Pakistani protesters shout anti-US slogans at a rally against US drone attacks. Photograph: Getty Images
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Drones and the "bugsplats" they cause

Drone attacks are anything but impersonal for the Pakistani civilians on the ground.

What do you think about when you hear the word “drone”? President Obama in the White House, authorising the “kill list”. American soldiers pressing buttons. Bearded Taliban militants in faraway, dusty villages, being swiftly, sharply zapped out of existence.

The impersonal language used to describe drones – “targeted”, “accurate”, “enemy combatant” – compounds these impressions. Yet, as ever, the reality of this computer game warfare is significantly messier.

Pakistan’s tribal area has been home to the most sustained drone campaign of anywhere in the world. The attacks started in 2004 and have been stepped up under President Obama. The main defence of drone war is that it results in less “collateral damage” than airstrikes – another impersonal euphemism, this time for civilian deaths. But investigations and anecdotal evidence show that this is not the case. Collating exact figures is difficult, but local activists say that of around 3,000 casualties in Waziristan, just 185 were named al-Qaeda operatives. The Brookings Institution estimates that ten civilians die for every militant killed.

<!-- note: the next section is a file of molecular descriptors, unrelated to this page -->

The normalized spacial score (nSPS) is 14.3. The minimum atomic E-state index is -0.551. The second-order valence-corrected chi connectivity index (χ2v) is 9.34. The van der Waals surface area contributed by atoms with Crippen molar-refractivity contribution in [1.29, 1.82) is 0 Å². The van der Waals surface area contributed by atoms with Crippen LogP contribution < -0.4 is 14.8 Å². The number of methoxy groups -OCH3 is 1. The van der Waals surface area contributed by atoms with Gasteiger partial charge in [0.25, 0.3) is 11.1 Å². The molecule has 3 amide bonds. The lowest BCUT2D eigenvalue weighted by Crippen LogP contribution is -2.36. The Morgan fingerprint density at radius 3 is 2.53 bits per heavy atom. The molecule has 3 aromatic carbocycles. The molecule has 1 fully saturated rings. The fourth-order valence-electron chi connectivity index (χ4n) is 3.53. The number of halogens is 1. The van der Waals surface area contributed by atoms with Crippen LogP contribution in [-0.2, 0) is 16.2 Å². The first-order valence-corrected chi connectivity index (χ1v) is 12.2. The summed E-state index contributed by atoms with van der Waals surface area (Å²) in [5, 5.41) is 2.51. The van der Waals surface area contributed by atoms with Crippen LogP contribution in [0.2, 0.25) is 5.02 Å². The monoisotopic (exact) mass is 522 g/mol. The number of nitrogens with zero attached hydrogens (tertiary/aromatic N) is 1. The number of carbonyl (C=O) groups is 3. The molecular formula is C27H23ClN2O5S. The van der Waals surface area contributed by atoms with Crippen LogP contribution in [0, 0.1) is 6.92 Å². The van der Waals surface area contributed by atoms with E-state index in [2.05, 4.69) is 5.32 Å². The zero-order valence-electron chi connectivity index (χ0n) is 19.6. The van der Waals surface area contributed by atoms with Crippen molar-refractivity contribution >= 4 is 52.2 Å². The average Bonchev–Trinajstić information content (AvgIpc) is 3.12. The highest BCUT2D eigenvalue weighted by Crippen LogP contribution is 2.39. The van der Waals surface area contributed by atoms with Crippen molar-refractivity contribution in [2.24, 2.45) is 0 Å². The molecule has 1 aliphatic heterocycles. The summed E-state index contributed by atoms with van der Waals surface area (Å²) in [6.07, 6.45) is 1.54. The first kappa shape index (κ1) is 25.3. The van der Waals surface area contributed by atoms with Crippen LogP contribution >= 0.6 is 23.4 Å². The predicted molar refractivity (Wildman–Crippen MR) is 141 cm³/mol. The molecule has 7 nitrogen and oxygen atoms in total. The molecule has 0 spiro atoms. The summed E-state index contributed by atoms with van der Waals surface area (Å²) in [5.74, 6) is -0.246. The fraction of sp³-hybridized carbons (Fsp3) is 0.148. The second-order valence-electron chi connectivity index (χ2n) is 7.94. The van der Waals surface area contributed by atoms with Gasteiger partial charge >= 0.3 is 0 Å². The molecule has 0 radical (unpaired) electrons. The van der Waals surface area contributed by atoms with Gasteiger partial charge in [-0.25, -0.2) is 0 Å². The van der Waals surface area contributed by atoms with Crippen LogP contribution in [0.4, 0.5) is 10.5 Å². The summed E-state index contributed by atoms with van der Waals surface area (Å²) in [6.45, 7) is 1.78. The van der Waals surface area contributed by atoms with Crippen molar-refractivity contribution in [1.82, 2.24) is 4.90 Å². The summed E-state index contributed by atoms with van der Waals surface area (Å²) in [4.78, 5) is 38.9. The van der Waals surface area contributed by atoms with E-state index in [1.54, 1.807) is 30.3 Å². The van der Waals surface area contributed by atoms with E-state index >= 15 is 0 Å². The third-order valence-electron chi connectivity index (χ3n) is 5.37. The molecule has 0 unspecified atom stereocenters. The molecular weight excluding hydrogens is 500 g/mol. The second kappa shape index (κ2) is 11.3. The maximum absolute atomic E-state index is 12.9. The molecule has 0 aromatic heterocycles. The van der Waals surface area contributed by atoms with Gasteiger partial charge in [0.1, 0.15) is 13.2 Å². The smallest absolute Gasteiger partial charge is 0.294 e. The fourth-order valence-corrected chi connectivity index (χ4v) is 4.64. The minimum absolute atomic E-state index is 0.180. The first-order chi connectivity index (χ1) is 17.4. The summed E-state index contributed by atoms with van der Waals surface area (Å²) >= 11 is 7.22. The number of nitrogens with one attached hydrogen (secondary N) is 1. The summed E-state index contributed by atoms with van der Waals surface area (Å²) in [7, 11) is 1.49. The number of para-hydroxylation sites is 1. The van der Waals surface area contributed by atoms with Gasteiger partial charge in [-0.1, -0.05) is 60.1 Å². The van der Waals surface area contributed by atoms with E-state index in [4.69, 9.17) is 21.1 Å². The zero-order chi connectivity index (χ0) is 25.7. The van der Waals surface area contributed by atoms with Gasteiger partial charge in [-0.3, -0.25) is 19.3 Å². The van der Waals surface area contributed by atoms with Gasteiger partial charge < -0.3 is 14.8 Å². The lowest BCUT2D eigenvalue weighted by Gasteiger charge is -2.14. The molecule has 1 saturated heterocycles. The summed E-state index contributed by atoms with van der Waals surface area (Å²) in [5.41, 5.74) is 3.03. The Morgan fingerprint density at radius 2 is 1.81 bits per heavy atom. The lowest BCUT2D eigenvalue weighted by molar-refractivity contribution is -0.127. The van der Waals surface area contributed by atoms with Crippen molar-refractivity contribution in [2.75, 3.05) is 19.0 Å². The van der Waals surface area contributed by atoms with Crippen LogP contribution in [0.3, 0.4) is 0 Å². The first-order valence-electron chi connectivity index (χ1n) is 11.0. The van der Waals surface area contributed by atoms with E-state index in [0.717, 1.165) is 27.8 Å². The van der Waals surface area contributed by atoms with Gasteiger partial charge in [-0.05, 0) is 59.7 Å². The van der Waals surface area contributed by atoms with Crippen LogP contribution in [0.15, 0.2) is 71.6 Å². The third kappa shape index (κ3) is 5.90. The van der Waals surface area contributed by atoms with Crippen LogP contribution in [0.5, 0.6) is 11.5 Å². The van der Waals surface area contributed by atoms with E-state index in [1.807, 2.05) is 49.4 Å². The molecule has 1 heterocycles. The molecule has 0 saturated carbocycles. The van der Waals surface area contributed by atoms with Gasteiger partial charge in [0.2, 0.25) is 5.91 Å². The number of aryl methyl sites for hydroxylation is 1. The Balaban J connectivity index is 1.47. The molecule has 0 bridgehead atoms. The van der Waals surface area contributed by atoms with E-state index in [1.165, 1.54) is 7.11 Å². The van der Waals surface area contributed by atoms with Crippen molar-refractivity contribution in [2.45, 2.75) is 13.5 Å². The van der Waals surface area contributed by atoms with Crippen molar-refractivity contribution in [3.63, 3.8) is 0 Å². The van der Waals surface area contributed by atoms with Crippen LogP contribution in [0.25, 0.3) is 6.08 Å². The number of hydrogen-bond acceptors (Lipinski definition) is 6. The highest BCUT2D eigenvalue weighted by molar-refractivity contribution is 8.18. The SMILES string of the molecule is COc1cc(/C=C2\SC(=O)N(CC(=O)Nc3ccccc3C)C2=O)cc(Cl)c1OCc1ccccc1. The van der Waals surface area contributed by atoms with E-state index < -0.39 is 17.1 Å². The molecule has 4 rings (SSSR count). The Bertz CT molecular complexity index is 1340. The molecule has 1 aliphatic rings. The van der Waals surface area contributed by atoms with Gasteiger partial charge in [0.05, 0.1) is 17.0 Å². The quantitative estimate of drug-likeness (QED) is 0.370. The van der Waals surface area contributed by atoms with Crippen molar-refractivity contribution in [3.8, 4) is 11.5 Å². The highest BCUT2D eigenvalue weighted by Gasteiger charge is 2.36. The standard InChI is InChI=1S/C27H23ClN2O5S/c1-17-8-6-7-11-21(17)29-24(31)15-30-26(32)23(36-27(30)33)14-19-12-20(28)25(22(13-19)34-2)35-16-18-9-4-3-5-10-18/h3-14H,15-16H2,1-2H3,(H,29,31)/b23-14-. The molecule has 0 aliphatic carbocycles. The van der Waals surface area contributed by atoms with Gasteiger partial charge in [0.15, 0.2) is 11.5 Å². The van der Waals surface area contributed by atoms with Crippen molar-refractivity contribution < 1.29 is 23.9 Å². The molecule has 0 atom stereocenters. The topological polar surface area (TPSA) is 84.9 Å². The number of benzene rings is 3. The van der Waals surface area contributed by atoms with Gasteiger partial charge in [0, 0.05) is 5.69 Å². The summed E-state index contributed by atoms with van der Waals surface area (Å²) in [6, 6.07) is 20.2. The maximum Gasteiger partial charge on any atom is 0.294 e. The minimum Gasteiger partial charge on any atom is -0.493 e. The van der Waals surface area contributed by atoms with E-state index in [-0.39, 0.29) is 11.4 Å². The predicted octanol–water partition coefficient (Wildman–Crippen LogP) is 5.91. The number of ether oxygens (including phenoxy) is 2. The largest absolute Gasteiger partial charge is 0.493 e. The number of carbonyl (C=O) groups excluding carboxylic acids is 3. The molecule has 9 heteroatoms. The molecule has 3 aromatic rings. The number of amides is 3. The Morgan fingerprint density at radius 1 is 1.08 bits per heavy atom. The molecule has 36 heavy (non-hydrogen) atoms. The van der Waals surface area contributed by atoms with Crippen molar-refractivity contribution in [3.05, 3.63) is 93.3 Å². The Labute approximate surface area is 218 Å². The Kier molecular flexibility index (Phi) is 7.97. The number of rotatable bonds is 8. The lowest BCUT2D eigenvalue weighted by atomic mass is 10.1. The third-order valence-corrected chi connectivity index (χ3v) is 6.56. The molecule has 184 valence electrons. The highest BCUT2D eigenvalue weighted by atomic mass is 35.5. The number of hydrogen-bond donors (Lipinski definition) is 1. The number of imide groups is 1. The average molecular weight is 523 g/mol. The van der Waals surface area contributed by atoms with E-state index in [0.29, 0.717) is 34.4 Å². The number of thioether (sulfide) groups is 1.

“The problem we have with Obama is this notion that if they have a beard and they are the right age then they are presumed to be terrorists,” says Clive Stafford Smith, head of the legal aid charity Reprieve. “I would estimate that the majority of people being killed are not the people who should be killed under anyone's definition.”